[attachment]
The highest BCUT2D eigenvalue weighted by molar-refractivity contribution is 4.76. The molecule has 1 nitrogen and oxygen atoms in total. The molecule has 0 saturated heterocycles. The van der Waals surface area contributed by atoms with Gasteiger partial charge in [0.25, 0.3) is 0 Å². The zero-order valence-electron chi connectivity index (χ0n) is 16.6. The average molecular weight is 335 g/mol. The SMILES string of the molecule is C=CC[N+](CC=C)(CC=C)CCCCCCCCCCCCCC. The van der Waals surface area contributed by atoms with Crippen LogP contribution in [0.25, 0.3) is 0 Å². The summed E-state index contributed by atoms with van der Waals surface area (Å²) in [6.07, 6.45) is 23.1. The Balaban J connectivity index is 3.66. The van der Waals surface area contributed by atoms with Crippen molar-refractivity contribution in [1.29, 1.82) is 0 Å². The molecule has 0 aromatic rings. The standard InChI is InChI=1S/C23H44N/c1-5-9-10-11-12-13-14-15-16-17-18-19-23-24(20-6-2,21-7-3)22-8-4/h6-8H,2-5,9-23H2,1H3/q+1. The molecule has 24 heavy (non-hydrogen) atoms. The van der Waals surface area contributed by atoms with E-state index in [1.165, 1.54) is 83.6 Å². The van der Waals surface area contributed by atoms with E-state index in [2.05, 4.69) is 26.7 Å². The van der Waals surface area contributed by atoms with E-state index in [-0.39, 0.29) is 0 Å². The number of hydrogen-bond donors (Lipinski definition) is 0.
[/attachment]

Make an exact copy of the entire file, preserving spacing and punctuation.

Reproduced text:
The highest BCUT2D eigenvalue weighted by molar-refractivity contribution is 4.76. The molecule has 1 nitrogen and oxygen atoms in total. The molecule has 0 saturated heterocycles. The van der Waals surface area contributed by atoms with Gasteiger partial charge in [0.25, 0.3) is 0 Å². The zero-order valence-electron chi connectivity index (χ0n) is 16.6. The average molecular weight is 335 g/mol. The SMILES string of the molecule is C=CC[N+](CC=C)(CC=C)CCCCCCCCCCCCCC. The van der Waals surface area contributed by atoms with Crippen LogP contribution in [0.25, 0.3) is 0 Å². The summed E-state index contributed by atoms with van der Waals surface area (Å²) in [6.07, 6.45) is 23.1. The Balaban J connectivity index is 3.66. The van der Waals surface area contributed by atoms with Crippen molar-refractivity contribution in [1.29, 1.82) is 0 Å². The molecule has 0 aromatic rings. The standard InChI is InChI=1S/C23H44N/c1-5-9-10-11-12-13-14-15-16-17-18-19-23-24(20-6-2,21-7-3)22-8-4/h6-8H,2-5,9-23H2,1H3/q+1. The molecule has 24 heavy (non-hydrogen) atoms. The van der Waals surface area contributed by atoms with E-state index in [1.165, 1.54) is 83.6 Å². The van der Waals surface area contributed by atoms with E-state index in [2.05, 4.69) is 26.7 Å². The van der Waals surface area contributed by atoms with E-state index in [-0.39, 0.29) is 0 Å². The number of hydrogen-bond donors (Lipinski definition) is 0.